It is nearly impossible to resist the voice of Neko Case. The flame-haired beauty is blessed with a full-throated, powerful croon that channels Patsy Cline through a Southern Gothic prism; her vocals ...
It is nearly impossible to resist the voice of Neko Case. The flame-haired beauty is blessed with a full-throated, powerful croon that channels Patsy Cline through a Southern Gothic prism; her vocals are among the most evocative in pop. But the last time Case had a gig in Oklahoma City, she found herself surprisingly silenced.
The venue's sound system was on the fritz. It was the only time in Case's career that she had to cancel a show because of a faltering system.
"The audience waiting to see the show was so nice about it, I felt terrible," she said, with a laugh. "But they were cool, and so we promised that when we came back to Oklahoma City, we would do a charity show."
She keeps her promise Friday night with a 7 p.m. performance at the Diamond Ballroom. A portion of the proceeds will go to the American Indian College Fund.
It is a curious time for a concert tour. Case's last record, the critically acclaimed "Fox Confessor Brings the Flood," was released two years ago, and her next disc isn't due until March 2009. But the singer is nothing if not resolutely unconventional. She rarely takes the road well-traveled.
Case in point: "Fox Confessor." After earning her bona fides in alt-country as well as for her work with indie rock's The New Pornographers, the 38-year-old singer sailed toward more eclectic horizons. Oblique and haunting, the album boasts the fragmented imagery and jagged emotions of a fever dream. Case's reverb-drenched soprano takes listeners on a journey through psychologically murky waters " jealousy, loneliness, madness, death.
And yet, miraculously, musical mastery keeps it from sinking into despair. From the cascading piano of "Margaret vs. Pauline" (courtesy The Band's Garth Hudson) to the reverent a cappella that opens the gospel-tinged "John Saw That Number," the album wrings aching beauty from decidedly downbeat subject matter.
Not that you can always tell what exactly she is singing about. Eschewing the typical verse-chorus-verse structure, Case's lyrics tend toward the elliptical. She values memorable phrases and images above a clean linear narrative. Sample lyrics from "Fox Confessor"'s title track: "Clouds hang on these curves like me / And I kneel to the wheel / Of the fox confessor on splendid heels / And he shames from my seat / And on my guilty feet / I follow him in retreat." The experience is akin to glimpsing brilliant shafts of light through the most enveloping of fogs.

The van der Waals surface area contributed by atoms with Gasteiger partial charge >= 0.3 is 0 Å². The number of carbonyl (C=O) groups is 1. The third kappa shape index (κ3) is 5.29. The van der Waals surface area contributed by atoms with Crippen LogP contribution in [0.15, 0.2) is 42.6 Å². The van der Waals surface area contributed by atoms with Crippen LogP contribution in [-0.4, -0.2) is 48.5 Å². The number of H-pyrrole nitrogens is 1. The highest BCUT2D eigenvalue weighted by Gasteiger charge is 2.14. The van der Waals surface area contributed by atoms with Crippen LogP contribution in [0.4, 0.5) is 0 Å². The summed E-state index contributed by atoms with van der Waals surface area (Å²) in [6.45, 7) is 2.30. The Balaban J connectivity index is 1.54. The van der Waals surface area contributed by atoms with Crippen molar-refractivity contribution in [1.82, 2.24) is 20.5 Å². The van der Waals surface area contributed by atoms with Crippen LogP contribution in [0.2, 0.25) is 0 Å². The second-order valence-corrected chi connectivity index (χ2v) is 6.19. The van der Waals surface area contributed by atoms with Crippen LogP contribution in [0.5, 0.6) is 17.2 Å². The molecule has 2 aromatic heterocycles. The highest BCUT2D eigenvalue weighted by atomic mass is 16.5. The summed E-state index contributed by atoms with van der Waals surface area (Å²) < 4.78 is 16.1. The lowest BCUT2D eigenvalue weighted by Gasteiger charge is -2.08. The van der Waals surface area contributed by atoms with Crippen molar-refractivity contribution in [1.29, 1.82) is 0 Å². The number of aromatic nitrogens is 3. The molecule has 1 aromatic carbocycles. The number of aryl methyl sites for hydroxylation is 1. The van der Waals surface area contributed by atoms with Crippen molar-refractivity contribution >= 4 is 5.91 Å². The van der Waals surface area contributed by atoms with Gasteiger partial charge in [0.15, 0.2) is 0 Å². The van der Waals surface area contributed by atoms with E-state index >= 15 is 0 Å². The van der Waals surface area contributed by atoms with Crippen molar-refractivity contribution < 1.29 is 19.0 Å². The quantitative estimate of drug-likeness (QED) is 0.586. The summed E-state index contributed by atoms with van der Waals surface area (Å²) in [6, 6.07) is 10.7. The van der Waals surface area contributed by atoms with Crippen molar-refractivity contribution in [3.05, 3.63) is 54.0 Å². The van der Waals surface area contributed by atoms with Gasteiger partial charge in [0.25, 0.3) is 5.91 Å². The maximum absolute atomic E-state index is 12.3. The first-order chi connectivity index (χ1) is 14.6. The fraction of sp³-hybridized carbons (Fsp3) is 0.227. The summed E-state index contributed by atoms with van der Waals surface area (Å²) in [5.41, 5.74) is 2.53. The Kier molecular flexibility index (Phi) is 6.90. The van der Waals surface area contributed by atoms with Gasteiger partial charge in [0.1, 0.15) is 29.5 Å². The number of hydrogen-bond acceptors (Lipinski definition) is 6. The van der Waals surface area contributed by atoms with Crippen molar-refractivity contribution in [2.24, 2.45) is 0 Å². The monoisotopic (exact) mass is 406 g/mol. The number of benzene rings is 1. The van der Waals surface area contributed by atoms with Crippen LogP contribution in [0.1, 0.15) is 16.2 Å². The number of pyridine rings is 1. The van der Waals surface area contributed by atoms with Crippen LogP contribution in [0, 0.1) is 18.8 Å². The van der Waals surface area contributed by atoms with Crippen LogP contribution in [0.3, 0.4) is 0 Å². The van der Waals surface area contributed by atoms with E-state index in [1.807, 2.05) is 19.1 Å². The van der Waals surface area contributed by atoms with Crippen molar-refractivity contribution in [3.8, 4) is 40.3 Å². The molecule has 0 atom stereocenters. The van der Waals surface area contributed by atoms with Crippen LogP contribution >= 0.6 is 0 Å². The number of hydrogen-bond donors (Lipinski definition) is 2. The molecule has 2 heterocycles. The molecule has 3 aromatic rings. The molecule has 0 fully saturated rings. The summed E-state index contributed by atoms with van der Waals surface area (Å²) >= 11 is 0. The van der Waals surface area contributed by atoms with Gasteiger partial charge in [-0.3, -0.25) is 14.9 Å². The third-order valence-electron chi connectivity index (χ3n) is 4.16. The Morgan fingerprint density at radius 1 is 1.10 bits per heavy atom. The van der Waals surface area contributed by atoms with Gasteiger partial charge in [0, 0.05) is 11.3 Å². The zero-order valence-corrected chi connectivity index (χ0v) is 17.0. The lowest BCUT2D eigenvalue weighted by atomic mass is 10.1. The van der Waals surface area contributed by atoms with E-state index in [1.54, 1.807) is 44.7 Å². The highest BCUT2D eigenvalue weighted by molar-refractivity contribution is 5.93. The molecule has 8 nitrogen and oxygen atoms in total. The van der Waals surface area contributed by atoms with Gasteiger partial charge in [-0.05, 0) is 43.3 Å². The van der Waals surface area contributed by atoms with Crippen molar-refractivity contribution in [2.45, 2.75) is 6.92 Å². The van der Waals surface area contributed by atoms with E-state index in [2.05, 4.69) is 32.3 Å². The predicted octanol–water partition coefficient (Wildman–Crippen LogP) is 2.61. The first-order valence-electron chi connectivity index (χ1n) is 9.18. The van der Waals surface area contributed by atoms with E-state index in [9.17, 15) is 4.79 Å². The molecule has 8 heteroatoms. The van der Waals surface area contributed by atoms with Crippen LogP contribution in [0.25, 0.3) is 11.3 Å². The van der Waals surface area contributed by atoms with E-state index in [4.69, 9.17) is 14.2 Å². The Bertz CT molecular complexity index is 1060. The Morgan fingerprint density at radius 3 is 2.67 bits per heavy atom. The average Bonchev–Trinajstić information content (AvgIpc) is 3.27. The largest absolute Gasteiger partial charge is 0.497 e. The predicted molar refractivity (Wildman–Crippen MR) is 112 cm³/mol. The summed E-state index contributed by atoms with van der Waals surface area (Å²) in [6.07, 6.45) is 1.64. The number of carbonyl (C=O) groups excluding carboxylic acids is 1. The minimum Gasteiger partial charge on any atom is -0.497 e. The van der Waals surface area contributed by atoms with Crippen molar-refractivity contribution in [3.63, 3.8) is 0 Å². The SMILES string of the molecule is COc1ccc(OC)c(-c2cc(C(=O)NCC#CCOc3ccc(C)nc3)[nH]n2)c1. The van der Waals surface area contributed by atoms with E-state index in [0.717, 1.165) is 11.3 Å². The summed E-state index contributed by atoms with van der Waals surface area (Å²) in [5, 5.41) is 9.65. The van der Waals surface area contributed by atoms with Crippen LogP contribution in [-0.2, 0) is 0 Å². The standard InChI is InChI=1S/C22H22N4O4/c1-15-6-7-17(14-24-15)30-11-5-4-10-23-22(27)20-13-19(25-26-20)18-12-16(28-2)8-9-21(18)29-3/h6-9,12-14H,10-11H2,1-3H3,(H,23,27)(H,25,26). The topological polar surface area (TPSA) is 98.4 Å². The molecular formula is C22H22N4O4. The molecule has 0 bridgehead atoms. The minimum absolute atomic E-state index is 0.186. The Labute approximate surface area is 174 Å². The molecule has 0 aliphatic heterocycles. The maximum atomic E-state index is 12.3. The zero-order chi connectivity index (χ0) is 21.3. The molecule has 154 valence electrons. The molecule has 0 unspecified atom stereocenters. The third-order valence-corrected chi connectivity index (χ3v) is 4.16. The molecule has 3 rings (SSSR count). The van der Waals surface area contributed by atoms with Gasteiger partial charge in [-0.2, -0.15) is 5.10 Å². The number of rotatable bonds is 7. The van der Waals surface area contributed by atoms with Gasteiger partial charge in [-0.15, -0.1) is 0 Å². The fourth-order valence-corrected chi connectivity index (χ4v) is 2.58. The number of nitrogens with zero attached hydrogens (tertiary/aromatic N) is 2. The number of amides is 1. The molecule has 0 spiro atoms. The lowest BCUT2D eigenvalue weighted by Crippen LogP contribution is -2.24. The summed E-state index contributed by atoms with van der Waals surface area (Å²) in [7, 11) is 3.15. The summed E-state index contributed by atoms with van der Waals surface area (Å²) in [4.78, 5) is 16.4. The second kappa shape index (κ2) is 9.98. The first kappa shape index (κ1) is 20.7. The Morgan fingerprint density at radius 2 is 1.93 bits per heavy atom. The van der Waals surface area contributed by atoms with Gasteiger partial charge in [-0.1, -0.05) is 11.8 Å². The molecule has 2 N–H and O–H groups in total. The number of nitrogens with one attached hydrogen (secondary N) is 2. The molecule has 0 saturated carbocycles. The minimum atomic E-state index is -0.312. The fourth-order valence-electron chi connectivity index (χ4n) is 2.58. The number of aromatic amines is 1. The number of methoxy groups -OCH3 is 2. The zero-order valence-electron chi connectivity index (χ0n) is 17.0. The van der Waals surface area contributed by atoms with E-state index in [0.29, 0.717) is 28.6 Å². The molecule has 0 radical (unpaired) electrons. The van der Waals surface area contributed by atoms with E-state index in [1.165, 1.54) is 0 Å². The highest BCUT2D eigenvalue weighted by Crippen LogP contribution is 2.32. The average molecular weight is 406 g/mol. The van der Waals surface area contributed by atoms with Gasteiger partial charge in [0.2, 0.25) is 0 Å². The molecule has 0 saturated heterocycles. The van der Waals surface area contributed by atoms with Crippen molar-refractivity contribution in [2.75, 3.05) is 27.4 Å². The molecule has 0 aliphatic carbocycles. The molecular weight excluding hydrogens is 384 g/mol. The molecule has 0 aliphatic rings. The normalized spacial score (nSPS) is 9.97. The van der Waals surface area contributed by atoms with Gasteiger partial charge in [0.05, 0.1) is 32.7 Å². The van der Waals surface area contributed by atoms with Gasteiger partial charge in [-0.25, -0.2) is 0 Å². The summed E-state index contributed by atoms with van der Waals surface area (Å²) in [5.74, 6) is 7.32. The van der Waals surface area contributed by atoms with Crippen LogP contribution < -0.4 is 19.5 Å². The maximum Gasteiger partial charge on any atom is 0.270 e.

Case said she wants listeners to take an active role in the musical experience.
"If you leave people gaps to fill in themselves, they make the songs more about themselves and create a closer bond with them," she said."The thing about making up stories is when you first get the idea, they kind of come out of nowhere and it's like somebody telling you a story. Your brain is creating something on its own. It's like it's its own being. It's there to entertain you "¦ which is kind of awesome."
"Fox Confessor," which took more than two years to record, is deeply informed by the singer/songwriter's interest in the open-ended ambiguities of Eastern European folklore, particularly Ukrainian fairy tales.
"I didn't realize I was so obsessed with Ukrainian fairy tales making the last record until I was about halfway through," she said. "I realized I was fascinated with how fairy tales came to be in the first place, and how a regular, everyday occurrence could be told enough times by people who had a bit of flair at storytelling so that they actually became ingrained in people's consciousness over the generations."
She partly attributes the interest to her mother's Ukrainian ancestry.
"The way my family told stories was very much a fairy-tale sort of thing," she said. "They would tell stories about things, and they would leave certain things out, or they would let you feel there was an air of mysticism rather than making it super-concrete. The stories stick with you more. They're a little more haunting that way."
Similarly, the singer rejects tidy musical classifications. The onetime art student initially gravitated toward the punk movement and played drums in a succession of all-girl bands, but she ended up disillusioned with the punk scene.
"It was very macho," Case said. "If it wasn't just singing about dumb stuff, it was very politically dogmatic " but even that's too complex. It was people recycling, 'Government bad, government bad.'"
She immersed herself in country. Loretta Lynn songs, Case contends, "are so much more punk rock than anything punk rock ever tried to do." Case's 1997 solo debut, "The Virginian," earned rave reviews, but successive albums proved more daring and moody, what one critic dubbed "country noir." Soon, she began weaving in elements of folk and even gospel " although she says she is not religious at all.
"A lot of Southern Baptist gospel music started out as slave songs. They were protest songs," she said. "They weren't just about the Lord Jesus Christ, Our Savior. They were about personal redemption and perseverance and surviving. They transcend religion.
"It's not that I'm anti-religion. I'm not. There are plenty of religious people who do great things and help people, but it's just not for me. I don't find any solace in it."
With so many music aficionados finding solace in her music, it begs the question: What gives Neko Case solace?
"Nature and creative pursuits. Reading and seeing great movies and being with people I love. Traveling. My dogs and cats. I like to eat a lot," she said. "I'm pretty simple. I don't need much." "Phil Bacharach